Actor and Director Alex Dower: We need to start a movement around more “long term decision making”
- January 18, 2019
- Marco Derhy
The most important movement today is the fight for our earth — the fight against environmental destruction and climate change. It’s easy to give up on these things, or think it’s too big and leave it to others, but it doesn’t matter how difficult the challenge is, we have to face it and take action. At the moment, huge financial interests are allowed to have their own way. But we need to breathe and have drinking water, and preserve a habitable planet. Everyone can take responsibility: campaign, stop eating so much meat, travel with public transportation; and don’t work in an industry that you know is destructive, like oil & gas, meat production, mass-clothing. It comes down to both individual responsibility and holding businesses and governance to account to be responsible and think in the long-term. A friend recently described it like this: a tragedy is where a low-value supersedes a higher value, causing destruction. In Othello, jealousy supersedes love. In this case profit, greed and convenience supersede the value of a healthy environment. We need to think in the long-term, and focus on harmony both with others and with the environment that sustains us.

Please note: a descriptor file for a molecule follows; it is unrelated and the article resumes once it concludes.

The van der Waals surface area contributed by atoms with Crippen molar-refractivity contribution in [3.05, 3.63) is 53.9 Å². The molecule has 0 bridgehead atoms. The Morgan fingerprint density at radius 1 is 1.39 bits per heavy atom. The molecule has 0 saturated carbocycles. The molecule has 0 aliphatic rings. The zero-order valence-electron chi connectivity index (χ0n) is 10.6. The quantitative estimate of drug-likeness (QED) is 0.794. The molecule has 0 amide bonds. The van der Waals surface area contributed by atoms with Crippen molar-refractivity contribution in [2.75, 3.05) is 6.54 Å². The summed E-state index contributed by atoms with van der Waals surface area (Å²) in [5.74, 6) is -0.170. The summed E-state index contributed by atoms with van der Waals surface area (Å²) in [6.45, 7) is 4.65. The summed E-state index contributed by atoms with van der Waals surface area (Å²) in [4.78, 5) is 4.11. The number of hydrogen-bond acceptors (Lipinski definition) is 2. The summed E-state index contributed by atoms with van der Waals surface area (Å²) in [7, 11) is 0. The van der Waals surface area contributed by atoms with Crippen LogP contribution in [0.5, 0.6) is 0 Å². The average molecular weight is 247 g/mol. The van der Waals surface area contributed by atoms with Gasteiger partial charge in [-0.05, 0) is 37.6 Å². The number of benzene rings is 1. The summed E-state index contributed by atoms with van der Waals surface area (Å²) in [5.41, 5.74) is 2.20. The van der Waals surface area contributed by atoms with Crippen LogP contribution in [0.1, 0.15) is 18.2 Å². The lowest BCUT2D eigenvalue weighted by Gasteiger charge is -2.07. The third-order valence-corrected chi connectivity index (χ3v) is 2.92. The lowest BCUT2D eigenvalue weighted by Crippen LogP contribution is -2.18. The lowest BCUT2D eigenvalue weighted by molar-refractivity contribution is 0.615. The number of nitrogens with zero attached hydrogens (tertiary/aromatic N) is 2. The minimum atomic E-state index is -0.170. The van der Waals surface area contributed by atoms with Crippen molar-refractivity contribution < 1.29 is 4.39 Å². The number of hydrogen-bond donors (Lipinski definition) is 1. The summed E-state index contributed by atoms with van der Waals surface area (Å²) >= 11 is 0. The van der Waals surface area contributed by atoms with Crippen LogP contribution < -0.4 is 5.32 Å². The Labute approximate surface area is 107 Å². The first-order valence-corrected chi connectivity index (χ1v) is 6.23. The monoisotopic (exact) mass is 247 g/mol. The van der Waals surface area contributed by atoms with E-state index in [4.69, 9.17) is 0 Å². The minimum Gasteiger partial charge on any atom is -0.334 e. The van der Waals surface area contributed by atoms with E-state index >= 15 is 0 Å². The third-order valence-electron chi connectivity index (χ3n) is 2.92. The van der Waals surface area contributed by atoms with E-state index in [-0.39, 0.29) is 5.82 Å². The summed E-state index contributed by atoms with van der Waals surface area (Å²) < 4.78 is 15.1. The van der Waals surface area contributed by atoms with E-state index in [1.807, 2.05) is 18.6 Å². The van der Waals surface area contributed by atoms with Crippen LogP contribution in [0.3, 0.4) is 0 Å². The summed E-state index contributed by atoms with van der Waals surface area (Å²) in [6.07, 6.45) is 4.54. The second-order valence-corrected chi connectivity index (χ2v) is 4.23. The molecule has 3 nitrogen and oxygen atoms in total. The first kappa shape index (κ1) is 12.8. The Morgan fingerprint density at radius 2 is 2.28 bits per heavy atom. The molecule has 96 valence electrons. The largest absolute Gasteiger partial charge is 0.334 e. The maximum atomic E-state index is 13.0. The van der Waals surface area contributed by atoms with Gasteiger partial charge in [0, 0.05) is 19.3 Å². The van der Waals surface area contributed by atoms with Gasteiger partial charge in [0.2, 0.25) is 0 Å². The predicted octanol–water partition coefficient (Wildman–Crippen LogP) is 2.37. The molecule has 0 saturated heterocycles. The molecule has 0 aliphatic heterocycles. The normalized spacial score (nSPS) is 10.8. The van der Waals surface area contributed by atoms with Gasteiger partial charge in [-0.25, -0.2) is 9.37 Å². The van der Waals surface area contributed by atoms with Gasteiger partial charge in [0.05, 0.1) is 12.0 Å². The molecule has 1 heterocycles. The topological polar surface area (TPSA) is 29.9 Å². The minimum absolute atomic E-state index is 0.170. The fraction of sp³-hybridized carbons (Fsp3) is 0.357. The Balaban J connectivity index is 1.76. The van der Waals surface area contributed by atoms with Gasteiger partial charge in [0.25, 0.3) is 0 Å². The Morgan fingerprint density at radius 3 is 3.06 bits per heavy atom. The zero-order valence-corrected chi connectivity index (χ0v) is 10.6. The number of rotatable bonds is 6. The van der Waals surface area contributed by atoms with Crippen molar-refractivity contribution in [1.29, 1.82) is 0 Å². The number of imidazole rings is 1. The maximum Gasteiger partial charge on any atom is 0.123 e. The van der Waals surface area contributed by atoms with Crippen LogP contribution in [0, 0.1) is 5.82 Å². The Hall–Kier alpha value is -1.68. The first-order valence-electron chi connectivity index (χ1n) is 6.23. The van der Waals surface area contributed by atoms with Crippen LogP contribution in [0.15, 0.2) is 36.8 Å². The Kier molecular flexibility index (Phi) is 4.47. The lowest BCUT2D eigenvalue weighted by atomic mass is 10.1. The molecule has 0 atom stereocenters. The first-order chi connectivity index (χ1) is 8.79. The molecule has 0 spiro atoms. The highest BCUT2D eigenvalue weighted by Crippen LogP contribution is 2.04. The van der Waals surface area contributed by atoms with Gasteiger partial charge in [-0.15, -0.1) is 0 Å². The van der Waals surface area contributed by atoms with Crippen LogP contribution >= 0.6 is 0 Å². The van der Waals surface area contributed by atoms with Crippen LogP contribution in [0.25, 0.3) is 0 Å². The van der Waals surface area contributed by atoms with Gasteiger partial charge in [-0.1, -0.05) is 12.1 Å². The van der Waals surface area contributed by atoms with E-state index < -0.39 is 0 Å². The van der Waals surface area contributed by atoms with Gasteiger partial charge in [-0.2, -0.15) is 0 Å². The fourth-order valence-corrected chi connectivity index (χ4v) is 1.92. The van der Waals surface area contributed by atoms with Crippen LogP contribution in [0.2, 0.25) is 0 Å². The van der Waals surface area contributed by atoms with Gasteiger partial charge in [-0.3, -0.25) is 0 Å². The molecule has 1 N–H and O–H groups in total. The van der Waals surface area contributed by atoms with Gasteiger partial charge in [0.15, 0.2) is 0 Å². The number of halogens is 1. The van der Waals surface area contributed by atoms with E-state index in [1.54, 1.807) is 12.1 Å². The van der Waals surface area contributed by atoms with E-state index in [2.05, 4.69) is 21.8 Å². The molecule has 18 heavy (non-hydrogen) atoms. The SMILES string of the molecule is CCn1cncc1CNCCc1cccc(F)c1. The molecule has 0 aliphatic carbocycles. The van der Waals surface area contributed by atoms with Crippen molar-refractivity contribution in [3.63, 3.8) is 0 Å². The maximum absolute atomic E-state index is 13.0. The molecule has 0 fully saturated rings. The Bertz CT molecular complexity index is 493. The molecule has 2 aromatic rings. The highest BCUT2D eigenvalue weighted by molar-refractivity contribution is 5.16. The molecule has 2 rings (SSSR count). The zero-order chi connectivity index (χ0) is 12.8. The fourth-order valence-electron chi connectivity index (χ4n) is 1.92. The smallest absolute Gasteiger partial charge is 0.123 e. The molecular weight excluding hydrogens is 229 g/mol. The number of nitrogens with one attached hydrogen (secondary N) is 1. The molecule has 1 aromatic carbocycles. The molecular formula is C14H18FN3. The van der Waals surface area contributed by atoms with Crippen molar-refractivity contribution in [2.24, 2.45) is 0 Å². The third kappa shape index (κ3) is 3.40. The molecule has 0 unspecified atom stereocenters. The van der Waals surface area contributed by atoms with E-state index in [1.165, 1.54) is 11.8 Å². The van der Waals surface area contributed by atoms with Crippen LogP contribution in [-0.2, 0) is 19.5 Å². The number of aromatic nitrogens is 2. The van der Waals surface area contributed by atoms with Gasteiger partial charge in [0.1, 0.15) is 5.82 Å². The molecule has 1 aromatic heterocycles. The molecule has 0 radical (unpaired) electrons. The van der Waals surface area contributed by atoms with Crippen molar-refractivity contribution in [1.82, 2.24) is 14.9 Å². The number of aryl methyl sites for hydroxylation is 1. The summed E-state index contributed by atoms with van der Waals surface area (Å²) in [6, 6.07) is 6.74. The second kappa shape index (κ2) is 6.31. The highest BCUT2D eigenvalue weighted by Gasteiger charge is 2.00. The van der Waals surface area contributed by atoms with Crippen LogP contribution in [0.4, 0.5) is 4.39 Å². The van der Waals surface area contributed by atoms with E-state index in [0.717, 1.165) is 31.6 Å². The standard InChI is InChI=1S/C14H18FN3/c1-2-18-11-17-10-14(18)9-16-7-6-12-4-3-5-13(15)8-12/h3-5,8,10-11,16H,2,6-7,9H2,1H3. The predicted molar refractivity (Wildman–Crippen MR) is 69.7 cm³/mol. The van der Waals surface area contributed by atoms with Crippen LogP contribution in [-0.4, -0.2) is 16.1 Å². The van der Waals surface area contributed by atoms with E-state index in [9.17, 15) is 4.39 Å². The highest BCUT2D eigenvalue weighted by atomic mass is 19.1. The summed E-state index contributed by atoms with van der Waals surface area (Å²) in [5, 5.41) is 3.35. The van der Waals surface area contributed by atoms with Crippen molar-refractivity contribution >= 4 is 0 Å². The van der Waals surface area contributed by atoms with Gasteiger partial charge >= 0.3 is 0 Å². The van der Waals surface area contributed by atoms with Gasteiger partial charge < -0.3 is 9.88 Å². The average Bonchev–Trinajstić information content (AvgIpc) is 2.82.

I had the pleasure of interviewing Alex Dower, an actor and director who focuses on deep understanding of character & consciousness. In his nearly 20 years as a teacher of acting and directing at the School of the Science of Acting, and work in settings all around the world, he has developed an applied methodology of drama instruction that has produced incredible results in changing lives and shifting consciousness for people with disabilities, prisoners in rehabilitation, and people in mental health institutes. Alex has acted in Hollywood films and at the Royal National Theatre in London, and he also works with several organisations in delivering drama programs for social change and mental health.
Thank you so much for joining us! Can you tell us a story about what brought you to this specific career path?
Well, I knew I wanted to be an actor from the age of around 6 or 7 when I was in a school play. From then on I was in every play I could be and started creating little plays at home with any friends I could get to be involved. When we were about 10 a friend & I even created our own theatre company: Gooseberry Jam Theatre Co! Then I remember when I was 12, we had a supply teacher for sports one day and he asked us to write an essay on what we wanted to be when we grew up, and I wrote this idea of myself being an actor but also being involved in using theatre to make a difference to people. I didn’t know what that meant exactly, but it just felt possible. I love people and I love theatre & film, so it just always made sense.